The Tough Breaks of Parenting: Break the Negative Cycle

The Tough Breaks of Parenting: Break the Negative Cycle
Mural by Mary Agnes Rodriguez

 Break the Cycle  

Break the cycle of neglect, lies, fear and disrespect

Negative cycles of guilt and regret

Cycles of mental, physical, sexual abuse

Tobacco and substance use

Cycles of superstitions, and nonsense traditions

And dreams that don’t come to fruition

Cycles of crabs in the barrel

And thinking that’s narrow

Cycles of self-hate, fools that instigate

Cycle of choosing the wrong mate

Cycle of distrust of doctors and banks

Time to break the cycle of…(Fill in the blank)

Negative family cycles are hard to break. They are deeper than habits because these never ending patterns of behavior strengthen over time and pass down generations. Negative cycles can become part of the DNA of a family unit. If not broken, it will likely  put a crippling debilitating stronghold on your children and generations to come.

Here’s an example of a family’s destructive cycle that has lasted generations.

Dear Edye,

My family is color-struck. My light skinned grandmother called my mother tar baby growing up because she was very dark. So my mom married my dad who is mixed so she could have light kids. My siblings came out lighter except me. So there’s been favoritism for my siblings and my lighter daughter, but not my browner one. And now I see how I treat my daughters too – I tend to favor my chocolate daughter because of the family prejudice, and I KNOW that’s unfair to my fairer daughter. I want to break the cycle.”

Signed,

Mom in the Dark

Dear Mom in the Dark,

I’m so glad you’re anxious to breaking the color struck cycle in your family. This social plague has overshadowed African-Americans and people of color throughout the world for centuries. In slavery, the lighter skinned blacks were assigned duties in the big house while the darker slaves toiled the fields.  This separation was deliberately implemented by slave owners to promote conflict and disunity among the slaves; divide and conquer. It worked. And it’s still working 150 years later -  even within families.

It’s time to break the cycle. Here are some ways to do it within your own family.

  • Tell family you will limit their time with your daughters if they continue to practice Colorism and favoritism
  • Read and discuss books with your daughters that talk positive about color and self-esteem. This can lead to conversations about family dynamics. Assure them you’ve got their backs equally and they should have each other’s backs as well. Book suggestions, “Chocolate Me” by actor Taye Diggs; "The Skin You Live In" by Michael Tyler and David Lee Csicsko; and “I Like Myself” by Karen Beauford.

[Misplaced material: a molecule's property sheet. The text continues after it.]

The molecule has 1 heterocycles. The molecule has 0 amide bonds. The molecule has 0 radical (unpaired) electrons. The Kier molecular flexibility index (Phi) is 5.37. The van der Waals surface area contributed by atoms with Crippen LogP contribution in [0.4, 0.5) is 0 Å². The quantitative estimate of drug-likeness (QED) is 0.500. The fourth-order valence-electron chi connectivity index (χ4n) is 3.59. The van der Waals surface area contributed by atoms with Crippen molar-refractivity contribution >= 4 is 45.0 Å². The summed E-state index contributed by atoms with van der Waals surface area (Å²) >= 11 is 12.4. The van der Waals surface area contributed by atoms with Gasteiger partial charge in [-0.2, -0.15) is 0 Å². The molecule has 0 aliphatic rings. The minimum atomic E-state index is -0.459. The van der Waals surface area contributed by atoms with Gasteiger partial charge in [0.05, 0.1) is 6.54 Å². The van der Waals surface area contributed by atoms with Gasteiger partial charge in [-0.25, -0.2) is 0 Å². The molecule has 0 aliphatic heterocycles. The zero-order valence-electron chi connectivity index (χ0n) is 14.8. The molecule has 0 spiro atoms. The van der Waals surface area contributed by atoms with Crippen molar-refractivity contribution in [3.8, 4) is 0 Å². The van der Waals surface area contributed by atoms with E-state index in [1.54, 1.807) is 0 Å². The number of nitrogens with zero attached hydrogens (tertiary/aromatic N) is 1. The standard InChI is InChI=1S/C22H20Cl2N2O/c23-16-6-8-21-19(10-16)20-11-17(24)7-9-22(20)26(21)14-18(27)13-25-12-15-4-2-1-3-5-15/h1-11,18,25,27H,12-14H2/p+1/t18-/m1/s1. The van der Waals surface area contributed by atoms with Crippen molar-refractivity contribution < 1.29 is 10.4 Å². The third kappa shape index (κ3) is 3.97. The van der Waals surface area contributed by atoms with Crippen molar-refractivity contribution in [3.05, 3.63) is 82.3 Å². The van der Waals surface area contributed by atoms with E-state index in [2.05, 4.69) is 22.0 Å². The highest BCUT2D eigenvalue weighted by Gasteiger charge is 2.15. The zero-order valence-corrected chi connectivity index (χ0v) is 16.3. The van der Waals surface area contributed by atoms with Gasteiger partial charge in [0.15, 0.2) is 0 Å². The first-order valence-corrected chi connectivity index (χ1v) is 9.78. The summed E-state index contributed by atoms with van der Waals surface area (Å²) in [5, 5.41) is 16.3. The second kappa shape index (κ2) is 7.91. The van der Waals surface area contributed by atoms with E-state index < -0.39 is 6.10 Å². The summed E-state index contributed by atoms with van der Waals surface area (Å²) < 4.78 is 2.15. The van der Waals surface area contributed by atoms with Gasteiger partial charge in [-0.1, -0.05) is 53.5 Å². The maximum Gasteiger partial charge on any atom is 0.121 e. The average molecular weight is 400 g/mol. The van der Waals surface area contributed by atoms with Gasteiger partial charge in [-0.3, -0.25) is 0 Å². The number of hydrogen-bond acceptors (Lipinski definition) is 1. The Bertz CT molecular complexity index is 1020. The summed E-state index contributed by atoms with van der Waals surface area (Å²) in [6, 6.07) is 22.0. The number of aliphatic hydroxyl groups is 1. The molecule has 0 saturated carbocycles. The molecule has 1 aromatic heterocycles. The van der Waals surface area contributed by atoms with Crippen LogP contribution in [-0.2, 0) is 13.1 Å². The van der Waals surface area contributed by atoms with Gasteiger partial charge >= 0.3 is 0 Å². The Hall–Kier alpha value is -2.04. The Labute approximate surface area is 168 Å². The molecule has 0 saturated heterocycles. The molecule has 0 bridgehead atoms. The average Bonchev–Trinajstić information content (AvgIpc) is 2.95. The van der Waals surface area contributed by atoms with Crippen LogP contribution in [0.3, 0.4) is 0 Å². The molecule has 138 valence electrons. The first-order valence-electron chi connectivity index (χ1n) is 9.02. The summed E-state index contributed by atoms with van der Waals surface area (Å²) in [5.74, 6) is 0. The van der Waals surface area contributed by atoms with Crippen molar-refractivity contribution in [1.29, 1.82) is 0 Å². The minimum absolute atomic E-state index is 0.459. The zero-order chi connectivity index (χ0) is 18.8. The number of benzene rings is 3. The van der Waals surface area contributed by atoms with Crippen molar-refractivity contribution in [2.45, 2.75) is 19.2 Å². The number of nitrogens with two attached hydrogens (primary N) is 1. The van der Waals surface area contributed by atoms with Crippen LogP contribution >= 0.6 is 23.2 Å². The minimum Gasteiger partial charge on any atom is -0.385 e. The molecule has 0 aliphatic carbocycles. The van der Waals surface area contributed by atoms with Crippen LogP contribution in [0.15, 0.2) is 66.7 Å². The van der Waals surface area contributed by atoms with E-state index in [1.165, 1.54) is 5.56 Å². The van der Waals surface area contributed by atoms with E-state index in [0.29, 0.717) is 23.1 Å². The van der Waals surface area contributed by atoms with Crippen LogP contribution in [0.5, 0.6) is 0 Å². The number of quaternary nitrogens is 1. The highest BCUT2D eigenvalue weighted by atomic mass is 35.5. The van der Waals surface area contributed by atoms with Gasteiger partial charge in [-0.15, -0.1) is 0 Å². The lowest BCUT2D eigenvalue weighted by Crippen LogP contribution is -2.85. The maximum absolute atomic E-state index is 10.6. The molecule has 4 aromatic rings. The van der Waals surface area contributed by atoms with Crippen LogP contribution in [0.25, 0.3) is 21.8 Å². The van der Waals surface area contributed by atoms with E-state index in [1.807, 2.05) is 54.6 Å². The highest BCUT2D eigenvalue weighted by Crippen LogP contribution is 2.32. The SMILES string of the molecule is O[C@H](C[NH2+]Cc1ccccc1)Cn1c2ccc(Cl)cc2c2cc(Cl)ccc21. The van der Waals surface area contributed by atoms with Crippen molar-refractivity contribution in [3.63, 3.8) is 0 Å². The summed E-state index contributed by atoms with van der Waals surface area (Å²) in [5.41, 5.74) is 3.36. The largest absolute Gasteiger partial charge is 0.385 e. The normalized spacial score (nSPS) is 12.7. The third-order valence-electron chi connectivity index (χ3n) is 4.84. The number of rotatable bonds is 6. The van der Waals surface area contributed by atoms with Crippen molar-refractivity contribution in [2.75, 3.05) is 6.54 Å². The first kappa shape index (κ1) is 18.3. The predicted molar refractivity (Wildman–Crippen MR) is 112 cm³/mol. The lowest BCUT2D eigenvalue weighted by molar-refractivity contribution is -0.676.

•  Remind your daughters (and yourself) how beautiful and unique they both are inside and out.
  • No favoritism, name calling or negative references to skin color, hair texture, features etc. will be tolerated by you. Be emphatic. And let your family see this through your example.
  • Remember this formula: One negative comment equals three positives. Practice that and encourage your family to do the same
  • Teach both your daughters to love the skin they’re in and treat others and each other with respect

Along a similar subject, I wrote a post about Blacks bleaching their skin on my Black Copy blog. It makes for interesting reading. Check it out: http://wp.me/pdNTJ-am

 

Comments

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  • Thanks Edye for writing this powerful parenting post. For family harmony I'm just accepting the flaws of my parents/older generation in my family because we can't simply talk about things we disagree with. Voices get raised and other things get inserted in the discussion.

    But this reminds me although I can't change the negative cycle with my parents and the older generation, I should not lose hope and get tired of changing the negative cylce with my own kids.

    Our negative family cycle? People (including family members who are not wealthy) are getting treated with less respect in our family.

    Family is family. Everyone in the family should feel accepted and loved no matter how much they earn.

  • You're right, sometimes you can't change others, but you can change yourself. How you deal with other family members, wealthy or not, determines how your kids will respond. Also having a healthy discussion about it with your kids helps break the cycle because you're calling it out. It's not an unspoken evil.

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    Edye

    I pursued a satisfying career in the advertising industry, served as a volunteer mentor and parent educator at my two (now grown up) sons' schools and have actually stayed happily married for over a quarter of a century. However, my most gratifying achievement was raising my sons well. I'm not saying there wasn't a little bit of hell raising going on, but you live and learn. Now I'm passing the knowledge on to you. My goal is to turn these nuggets of wisdom into reference books for parents.

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    Check out my other blogs: "Trending Over 40", An informational blog for those over 40 who find themselves social-media challenged, http://trendingover40.com "Black Copy" Reflections of a veteran ad chick, http://eldhughes.wordpress.com. You can find samples of my ad work on this site. Simply click on TV and Print tabs. Also check out my company, Hughes Who Productions http://hugheswhoproductions.com. We develop games and animation for casinos, marketers and educational institutions. Thank you for your interest. Blessings... Edye
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